Avatar’s Shock and Awe: Technology, Race, and Space
Near the end of Canadian director James Cameron’s Avatar, the sympathetic character Dr. Max Patel (Dileep Rao) says that the Corporation and its private military force are planning “some kind of shock and awe campaign” against the Na’vi. Avatar itself shocked and awed audiences worldwide during its long run in 2009 and 2010 with its combination of live action and computer animation in 3D, and, more importantly, with its story that championed the environment while critiquing policies of the United States government—from wars on Native Americans in the 19th century, to wars in Iraq and Afghanistan in the 21st. It says something about the breadth of its appeal that a movie that featured a military and moral failure by a future United States made $2.8 billion dollars worldwide. In fact, I will argue that Avatar made that much money in part because of its emotionally moving portrayal of these failures. This article gives a brief analysis of technology, race, and space in the highest-grossing film of the 21st century so far. Avatar is a critique of racism, and yet arguably racist, as some have noted, in its portrayal of a white “messiah” who helps save the indigenous Na’vi. Avatar also critiques technology, while at the same time celebrating it. In other words, Avatar’s shock and awe is both visceral and filled with contradictions.
A criticism leveled against Avatar, as Richard Corliss of Time notes, is that “the story may be familiar from countless old movies” (Corliss). But the fact that many can easily read in Avatar echoes of previous Hollywood movies, various science fiction stories, and simultaneously references to American wars of the past and present, is actually what gives it much of its power. Cameron himself freely admitted to drawing on many influences, saying, “I wanted to create a familiar type of adventure in an unfamiliar environment” (Duncan and Fitzpatrick, 15). To attack Avatar for its narrative clichés, in other words, is to attack it for one of the main reasons that it achieved its remarkable cultural resonance.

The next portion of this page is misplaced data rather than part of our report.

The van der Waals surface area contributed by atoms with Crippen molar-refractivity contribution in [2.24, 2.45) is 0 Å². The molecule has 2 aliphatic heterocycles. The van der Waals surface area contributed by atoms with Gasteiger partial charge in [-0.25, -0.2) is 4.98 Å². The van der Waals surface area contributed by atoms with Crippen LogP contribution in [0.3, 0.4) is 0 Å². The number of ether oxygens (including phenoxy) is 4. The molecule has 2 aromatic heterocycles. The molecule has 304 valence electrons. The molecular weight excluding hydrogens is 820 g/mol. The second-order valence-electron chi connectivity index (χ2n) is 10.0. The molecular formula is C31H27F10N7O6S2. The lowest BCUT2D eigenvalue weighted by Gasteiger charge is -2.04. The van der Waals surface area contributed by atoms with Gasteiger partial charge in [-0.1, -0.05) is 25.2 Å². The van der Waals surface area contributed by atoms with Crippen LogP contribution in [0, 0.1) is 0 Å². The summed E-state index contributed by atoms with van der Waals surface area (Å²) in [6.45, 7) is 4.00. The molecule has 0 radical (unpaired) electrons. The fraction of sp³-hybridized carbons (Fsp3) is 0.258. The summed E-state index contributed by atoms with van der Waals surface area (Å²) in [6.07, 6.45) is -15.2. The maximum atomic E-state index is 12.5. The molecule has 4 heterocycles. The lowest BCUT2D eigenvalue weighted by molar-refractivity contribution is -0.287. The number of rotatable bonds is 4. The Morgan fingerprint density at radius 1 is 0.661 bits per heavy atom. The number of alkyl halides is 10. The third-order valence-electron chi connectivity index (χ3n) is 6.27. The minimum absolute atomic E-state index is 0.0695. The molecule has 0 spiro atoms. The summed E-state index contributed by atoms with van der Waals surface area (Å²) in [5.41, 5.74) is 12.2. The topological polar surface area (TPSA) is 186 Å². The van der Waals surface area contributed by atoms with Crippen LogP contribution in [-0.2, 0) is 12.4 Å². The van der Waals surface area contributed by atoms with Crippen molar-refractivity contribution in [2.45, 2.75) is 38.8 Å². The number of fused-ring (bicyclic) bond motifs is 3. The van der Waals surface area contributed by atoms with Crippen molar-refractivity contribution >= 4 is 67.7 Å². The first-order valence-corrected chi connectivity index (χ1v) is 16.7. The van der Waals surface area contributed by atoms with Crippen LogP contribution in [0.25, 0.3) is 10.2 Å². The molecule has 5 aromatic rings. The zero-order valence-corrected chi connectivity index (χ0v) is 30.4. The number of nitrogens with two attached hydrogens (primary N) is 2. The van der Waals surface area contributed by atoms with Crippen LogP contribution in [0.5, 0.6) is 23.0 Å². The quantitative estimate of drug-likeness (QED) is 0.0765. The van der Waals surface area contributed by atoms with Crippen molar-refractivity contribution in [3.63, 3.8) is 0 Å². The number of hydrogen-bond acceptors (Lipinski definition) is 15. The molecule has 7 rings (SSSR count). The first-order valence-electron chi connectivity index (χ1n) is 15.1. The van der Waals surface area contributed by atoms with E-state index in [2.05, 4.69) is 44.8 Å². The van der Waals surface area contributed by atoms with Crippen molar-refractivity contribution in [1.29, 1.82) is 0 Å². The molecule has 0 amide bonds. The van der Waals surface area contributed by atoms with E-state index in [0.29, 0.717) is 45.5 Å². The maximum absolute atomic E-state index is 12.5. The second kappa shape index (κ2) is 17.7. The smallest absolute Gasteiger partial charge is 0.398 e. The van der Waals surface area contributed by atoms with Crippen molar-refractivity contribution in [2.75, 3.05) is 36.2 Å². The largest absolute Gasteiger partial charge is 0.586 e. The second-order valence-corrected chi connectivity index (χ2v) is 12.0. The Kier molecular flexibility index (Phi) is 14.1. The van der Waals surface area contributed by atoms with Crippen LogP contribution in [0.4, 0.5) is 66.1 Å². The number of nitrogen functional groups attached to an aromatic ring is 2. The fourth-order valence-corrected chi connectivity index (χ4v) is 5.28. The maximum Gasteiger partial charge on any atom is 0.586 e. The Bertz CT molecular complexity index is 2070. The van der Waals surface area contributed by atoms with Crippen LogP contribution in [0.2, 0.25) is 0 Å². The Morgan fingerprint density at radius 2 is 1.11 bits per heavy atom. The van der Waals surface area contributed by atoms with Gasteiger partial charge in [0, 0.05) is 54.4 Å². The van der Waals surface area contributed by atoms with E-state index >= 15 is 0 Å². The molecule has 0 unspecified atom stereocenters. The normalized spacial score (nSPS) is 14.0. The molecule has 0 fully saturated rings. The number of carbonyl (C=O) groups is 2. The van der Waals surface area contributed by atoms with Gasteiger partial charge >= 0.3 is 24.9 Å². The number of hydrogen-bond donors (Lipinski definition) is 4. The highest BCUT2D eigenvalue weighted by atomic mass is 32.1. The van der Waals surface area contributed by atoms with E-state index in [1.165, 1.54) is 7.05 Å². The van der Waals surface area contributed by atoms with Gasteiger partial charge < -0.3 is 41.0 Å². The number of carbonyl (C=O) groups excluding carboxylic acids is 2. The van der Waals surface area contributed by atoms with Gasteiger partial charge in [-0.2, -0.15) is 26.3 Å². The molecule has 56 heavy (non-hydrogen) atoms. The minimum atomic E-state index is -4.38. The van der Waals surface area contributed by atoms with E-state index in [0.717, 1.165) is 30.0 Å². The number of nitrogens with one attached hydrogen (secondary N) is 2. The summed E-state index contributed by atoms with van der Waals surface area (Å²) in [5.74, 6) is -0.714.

Let’s begin by looking at Avatar’s central character and entry point, Jake Sully, played by Australian actor Sam Worthington. Jake Sully is a former Marine paralyzed from the waist down, who says things like, “There’s no such thing as an ex-Marine. You may be out, but you never lose the attitude,” and, “I told myself I can pass any test a man can pass.“ Conservative critic Russell Moore wrote in amazement when Avatar opened that “If you can get a theater full of people in Kentucky to stand and applaud the defeat of their country in war, then you’ve got some amazing special effects” (Moore). People in Kentucky were cheering Avatar (I was in Louisville when the film played), but audiences in my home state and in many places were applauding not just because of the special effects, but because the central character is an empathetic Marine—of the “Jarhead Clan,” as Jake calls himself—who becomes pivotal to the movie’s poignant story.
Jarhead Jake also becomes the audience’s hook for Avatar’s exploration of the Gaia hypothesis, which, without being explicitly mentioned, is key to the movie’s setting. The Gaia hypothesis, named after the Greek goddess of the Earth, is a controversial ecological theory that claims that all living things on our planet, through complex interactions, are in a sense one vast active life form. As the theory’s originator, James Lovelock, wrote in 1979, “the entire range of living matter on Earth, from whales to viruses, and from oaks to algae, could be regarded as constituting a single living entity” (Lovelock, 9). In the case of Avatar‘s setting, the planet Pandora, this entity develops a consciousness through its trees that create a brain-like neural network for the communal mind of Eywa, the pantheistic Gaia-goddess of the Na’vi’s home. Through Eywa, Cameron takes the Gaia theory beyond what its supporters claim to create a sentient world.